About The Author
Polly Faber read English Literature at Oxford University. During her time at
university she performed comedy and appeared in shows at the Edinburgh Fringe.
Upon graduating, Polly trained as a midwife which she worked as until she had her
own children. Polly is a volunteer reading helper through the charity Beanstalk. With her family, she looks after her very own tiny free library outside their house in North London. Visit Polly’s website www.pollyfaber.com and follow her on Twitter @Pollylwh
Clara Vulliamy grew up in Notting Hill. She is the daughter of Shirley Hughes,
and her father was an architect. Clara enrolled to study History at Bristol University, but she changed her mind and left to study art at The Ruskin in Oxford, Chelsea School of Art and The Royal Academy. She started her career by drawing a weekly cartoon in The Guardian with Mark Haddon. Clara is the illustrator of the Dixie O’Day series. Visit Clara’s website www.claras.me and follow her on Twitter @ClaraVulliamy
Their first collaboration, Mango & Bambang: The Not-a-Pig was a charming collection of four beautifully illustrated stories about the unlikely friendship between Mango, a little girl, and Bambang, a Malaysian tapir. Mango Allsorts is good at all sorts of things, not just karate and chess. Bambang is most definitely not-a-pig and is now lost in a very busy city. When the two unexpectedly meet, a friendship begins, filled with adventures, and of course, plenty of banana pancakes. There are now four books in the series.
Below, exclusively for Foyles, Polly considers the advice would-be writers are invariably given to find their own voice, describes how her father turned her into a reader and how her own book was born out of a great friendship.
See an extract here
Download a cut-and-colour activity sheet
Click on the video below to hear about the making of the characters:
The Author At Foyles
Finding Your Voice by Polly Faber
“Find your own voice; all stories have been told before but they have not been told by you,” is a standard piece of advice to new writers. I considered myself pretty good at finding things in my household. I was the go-to person for the missing trainer, the prescription sunglasses and enough loose change to secure a locker at the swimming pool. But finding a writing voice was something different apparently. It wasn’t going to be down the back of the sofa, the emergency things drawer or the washing machine overflow.
Authors often say they always wanted to be a writer and have always written. I can’t make that claim. My first ambition was to be a ‘cooker’ (‘gas or electric?’ asked my family), then a golden retriever, then an actress or a three-day-eventer, and finally, achievably, a midwife. There was a bit of writing; an attempt in my teens at a Mills and Boon involving a European prince and a ski chalet girl with a broken leg. A contemporary romance about a footballer and a party planner written collaboratively with a friend, in my twenties. And a thriller, with midwife turned unlikely detective, investigating the case of an abandoned baby, in my thirties. Astonishingly, these Great Works of Potential remained unfinished and unpublished.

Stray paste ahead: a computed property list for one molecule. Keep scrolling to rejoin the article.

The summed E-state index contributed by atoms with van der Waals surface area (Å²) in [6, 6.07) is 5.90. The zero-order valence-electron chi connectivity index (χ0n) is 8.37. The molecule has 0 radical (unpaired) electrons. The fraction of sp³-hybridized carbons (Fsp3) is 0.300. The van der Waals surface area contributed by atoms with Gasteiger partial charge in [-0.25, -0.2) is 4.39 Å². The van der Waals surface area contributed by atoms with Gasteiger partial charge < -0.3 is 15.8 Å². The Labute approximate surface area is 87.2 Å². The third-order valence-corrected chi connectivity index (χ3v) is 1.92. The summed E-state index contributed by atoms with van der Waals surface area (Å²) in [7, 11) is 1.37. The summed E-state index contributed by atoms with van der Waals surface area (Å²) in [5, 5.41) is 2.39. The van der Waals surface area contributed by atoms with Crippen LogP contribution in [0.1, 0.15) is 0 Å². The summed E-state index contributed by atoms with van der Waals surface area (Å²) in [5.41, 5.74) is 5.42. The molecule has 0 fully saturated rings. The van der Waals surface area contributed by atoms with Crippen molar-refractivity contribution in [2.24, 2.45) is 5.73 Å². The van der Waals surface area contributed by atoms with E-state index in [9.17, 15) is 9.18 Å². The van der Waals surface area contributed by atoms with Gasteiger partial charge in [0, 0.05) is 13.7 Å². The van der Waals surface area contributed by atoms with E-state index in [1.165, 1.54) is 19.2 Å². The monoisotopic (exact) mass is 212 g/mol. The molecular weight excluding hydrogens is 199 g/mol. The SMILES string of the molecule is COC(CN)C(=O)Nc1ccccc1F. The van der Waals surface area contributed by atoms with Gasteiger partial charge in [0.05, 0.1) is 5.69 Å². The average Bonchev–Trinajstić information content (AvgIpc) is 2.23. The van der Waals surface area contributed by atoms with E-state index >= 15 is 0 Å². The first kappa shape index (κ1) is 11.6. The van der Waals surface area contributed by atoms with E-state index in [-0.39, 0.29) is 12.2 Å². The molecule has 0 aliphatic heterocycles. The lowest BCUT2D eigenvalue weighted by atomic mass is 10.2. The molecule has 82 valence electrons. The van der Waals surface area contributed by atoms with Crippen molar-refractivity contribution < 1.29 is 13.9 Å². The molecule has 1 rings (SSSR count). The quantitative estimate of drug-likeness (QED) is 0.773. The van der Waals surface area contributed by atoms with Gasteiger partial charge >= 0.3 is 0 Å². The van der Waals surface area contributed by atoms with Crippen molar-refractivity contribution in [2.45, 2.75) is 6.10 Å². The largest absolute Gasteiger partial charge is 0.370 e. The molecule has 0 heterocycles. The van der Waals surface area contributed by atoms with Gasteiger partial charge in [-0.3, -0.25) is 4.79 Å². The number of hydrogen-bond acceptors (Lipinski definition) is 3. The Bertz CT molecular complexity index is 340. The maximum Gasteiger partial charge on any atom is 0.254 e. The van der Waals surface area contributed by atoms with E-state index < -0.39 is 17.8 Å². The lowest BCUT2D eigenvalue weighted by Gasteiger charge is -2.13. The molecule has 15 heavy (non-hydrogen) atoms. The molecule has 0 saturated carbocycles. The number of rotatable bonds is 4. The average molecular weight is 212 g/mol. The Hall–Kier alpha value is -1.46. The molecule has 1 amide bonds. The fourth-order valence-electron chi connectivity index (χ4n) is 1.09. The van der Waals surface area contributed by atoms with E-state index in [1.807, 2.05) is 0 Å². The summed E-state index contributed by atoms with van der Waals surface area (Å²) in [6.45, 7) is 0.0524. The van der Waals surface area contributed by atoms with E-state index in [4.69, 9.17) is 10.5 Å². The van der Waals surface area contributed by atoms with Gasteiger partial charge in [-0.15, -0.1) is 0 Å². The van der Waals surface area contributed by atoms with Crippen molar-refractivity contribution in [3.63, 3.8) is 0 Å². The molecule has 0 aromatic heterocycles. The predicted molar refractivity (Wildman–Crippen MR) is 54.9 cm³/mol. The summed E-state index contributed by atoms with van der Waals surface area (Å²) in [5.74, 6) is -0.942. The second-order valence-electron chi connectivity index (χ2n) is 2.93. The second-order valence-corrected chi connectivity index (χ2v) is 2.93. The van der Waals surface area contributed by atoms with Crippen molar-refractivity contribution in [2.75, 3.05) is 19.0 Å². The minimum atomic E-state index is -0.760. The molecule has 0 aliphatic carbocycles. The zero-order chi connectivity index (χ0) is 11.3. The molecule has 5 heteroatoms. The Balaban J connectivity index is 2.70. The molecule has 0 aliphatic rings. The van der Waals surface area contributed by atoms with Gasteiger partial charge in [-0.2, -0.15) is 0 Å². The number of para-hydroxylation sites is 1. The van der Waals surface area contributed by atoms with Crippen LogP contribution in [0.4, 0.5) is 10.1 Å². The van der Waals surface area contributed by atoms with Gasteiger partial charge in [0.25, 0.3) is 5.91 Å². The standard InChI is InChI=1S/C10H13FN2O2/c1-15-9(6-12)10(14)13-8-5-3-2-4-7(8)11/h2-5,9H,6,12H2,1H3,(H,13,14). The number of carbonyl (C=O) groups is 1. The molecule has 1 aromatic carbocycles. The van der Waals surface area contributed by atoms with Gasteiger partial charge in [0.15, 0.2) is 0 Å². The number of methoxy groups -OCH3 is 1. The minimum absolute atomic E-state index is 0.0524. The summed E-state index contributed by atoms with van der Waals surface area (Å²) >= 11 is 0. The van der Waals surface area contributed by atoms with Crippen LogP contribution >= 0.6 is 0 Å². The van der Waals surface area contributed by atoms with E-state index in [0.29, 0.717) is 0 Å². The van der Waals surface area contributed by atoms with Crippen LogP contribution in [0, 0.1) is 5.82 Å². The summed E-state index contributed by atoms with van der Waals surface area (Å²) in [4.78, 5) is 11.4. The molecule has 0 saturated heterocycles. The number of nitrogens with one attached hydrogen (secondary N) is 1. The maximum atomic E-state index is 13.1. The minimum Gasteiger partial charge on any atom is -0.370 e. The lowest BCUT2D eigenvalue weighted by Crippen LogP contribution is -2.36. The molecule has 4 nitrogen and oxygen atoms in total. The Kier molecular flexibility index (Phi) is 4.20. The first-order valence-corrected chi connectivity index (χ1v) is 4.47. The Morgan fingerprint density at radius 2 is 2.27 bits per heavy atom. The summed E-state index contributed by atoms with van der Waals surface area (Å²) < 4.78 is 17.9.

But if my career ambitions and writing were inconsistent, my commitment to reading was much steadier. My father made me a reader. He read aloud to me from when I was very small, and continued long past the age when I could read to myself. He sat on the end of my bed with a constitutional evening glass of whisky in one hand, book in the other and introduced me to classics such as, ‘The Sword in the Stone’, ‘The Box of Delights’ and ‘The Princess and the Goblin’. Beautiful stories with beautiful words; the oldest of which he must have had read to him in his own childhood.
When I was pregnant with my first child, my father died suddenly. I felt, of course, great sorrow that my children would never meet their grandfather. But after my baby arrived and in due course was joined by a brother, I discovered I could find my father and my children’s missing grandfather again quite easily: When I read aloud to my sons, whether introducing them to the books he had introduced me to or discovering wonderful new writers, his voice was there behind my own. It was a revelation.
So much reading as an adult is a solitary experience and private escape, but sharing stories, as either listener or reader is a different, and to me a deeper, kind of joy. The pleasure I found in reconnecting with the children’s books buried in my DNA, and adventuring in them afresh with my sons, brought me back to writing. These were the stories and the story-telling experience I wanted to create. I finally experienced that true hunger to write.
It seems fitting then, that the last spark to the voice of ‘Mango and Bambang’ was also found through a process of sharing. The book is about friendship and was born in my friendship with brilliant illustrator, Clara Vulliamy. There was a to-and-fro initial conversation: “Write me a book,” she suggested. “About a tapir and a child?” I offered. “How about this tapir and child,” she said, sending me the very first sketch of Mango and Bambang. That was all I needed, suddenly characters were unlocked and I knew exactly what I wanted to say about them. I was writing for an audience; Clara, my children, but mostly perhaps, for myself as a child, snuggled under the covers listening to my father. My voice was his too. This first book is dedicated to him.
It is a nerve-wracking business sending one’s characters out into the world. I hope ‘Mango and Bambang: The Not-a-Pig’ will bring happiness, whether read silently alone or shared out loud. I hope it starts a journey towards somebody else finding them self a reader. In the end I know all stories have been written before anyway.
Except, perhaps, stories about tapirs…